Inside Manhattan's Tower of Internet

by Alex Carp

In January 2009, when architecture writer Andrew Blum arranged to have his home internet service repaired, the technician who arrived at his Brooklyn apartment told him that the source of the problem was relatively low-tech: a squirrel had been chewing the rubber-coated wire that ran from Blum’s building. Not much could be done, the technician said, other than wait for things to get better on their own, and they did. But Blum was shocked by his realization that the emails and websites he’d been reading on the computer had first passed through a wire in his back yard; his wonky home service was a physical problem, not a strictly technological one. He decided to follow that wire to its other end. Three years later, he had written a book.

“We treat the internet as if it were a fantasy,” he wrote in Tubes, which he finished last year, concluding that “thinking of the internet as a physical thing has fallen so far out of fashion that we’re more likely to view it as an extension of our own minds than a machine.” In many ways, this unmooring can make the internet seem like it’s nowhere in particular, or everywhere at once. But, as Blum learned, it’s very much in some places more than others.

After this week, a lot more of it will be at the foot of the Brooklyn Bridge. The New York Telephone Company building, a beige tower with thin vertical stripes at 375 Pearl Street, was built by the phone company in 1975 to be essentially a 32-floor shell around a machine: a few offices inside of a giant telephone switching control center. Verizon, whose logo faces the bridge from the building’s eastern side, still maintains an office on three of its floors, but the building remained mostly empty until the Sabey Corporation, a Seattle-based real estate company with an interest in commercial data centers, bought it out of foreclosure in 2011. One recent afternoon, Blum was invited to put on a hard hat and have a look inside.

“We gutted the building right back to the bones,” explained Dave Sabey, the company’s president, before showing Blum around. “It was unbelievable how much stuff we took out of here.”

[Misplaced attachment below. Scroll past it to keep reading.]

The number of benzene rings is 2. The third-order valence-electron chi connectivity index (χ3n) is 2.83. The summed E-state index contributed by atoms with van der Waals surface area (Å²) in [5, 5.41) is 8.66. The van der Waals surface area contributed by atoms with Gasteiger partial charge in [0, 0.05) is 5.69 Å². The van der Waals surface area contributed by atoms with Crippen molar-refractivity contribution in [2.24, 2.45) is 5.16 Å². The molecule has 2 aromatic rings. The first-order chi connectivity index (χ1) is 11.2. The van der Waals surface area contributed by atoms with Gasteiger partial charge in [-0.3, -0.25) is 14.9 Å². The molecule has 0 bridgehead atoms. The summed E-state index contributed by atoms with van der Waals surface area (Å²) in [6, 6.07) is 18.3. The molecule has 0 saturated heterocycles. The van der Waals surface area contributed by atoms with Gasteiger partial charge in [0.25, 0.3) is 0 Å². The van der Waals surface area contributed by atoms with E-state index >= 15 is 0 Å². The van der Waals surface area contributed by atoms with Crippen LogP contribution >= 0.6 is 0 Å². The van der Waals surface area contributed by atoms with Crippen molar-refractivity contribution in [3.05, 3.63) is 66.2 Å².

“It was an analog ghost town,” Jim Harding, Sabey’s CTO, agreed. “One of our network engineers was saying there was a switch that was pulled out of here that was like 100 years old.” He gripped both hands around an imaginary object about the size of a volleyball. “A working switch!”

The trio, joined by a few others, followed Michael Bosco, the building’s operations manager, to the fourth floor, and stopped in front of a gleaming Caterpillar generator. Less than two weeks before opening, this was still a live construction site. On the other side of the floor, through a pair of 20-foot holes where equipment would be installed, the Brooklyn Bridge was visible under a grey sky.

“I always like the colors,” Blum said. “Caterpillar yellow. Cumming green.” A short pause. “Facebook blue.”

“John Deere green,” Sabey said.

“Detroit Diesel — Detroit is a blue engine too,” Bosco responded.

The biggest technology companies, like Google and Facebook, are data center companies, too; they design and build components of gigantic bunkers that they generally run in secrecy. Companies with smaller needs, or smaller resources, turn to third parties and rent by the kilowatt. The glass fibers that pulse data under the streets of Manhattan — one of which leads, after a while, to Blum’s back yard — enter 375 Pearl Street in two places, through the east and west walls of its basement. From there, they climb vertical bustles that run up each of the building’s external walls, and onto the building’s data-service floors, along with electricity and chilled water to power and cool the servers. (Most urban data centers have to repurpose an elevator shaft.)

Sabey called the construction “the second largest project on the island” — he was referring to Manhattan — though “a distant second to the Freedom Center,” still going up a little under a mile west. The building is as big, by square feet, as any rural data center in the country. It will be the first data center to open in New York since Hurricane Sandy.

“If we had our generators plugged in, I would’ve lit this building like a Christmas tree,” he bragged. “And when they took that shot of Lower Manhattan blacked out, and that bright line — “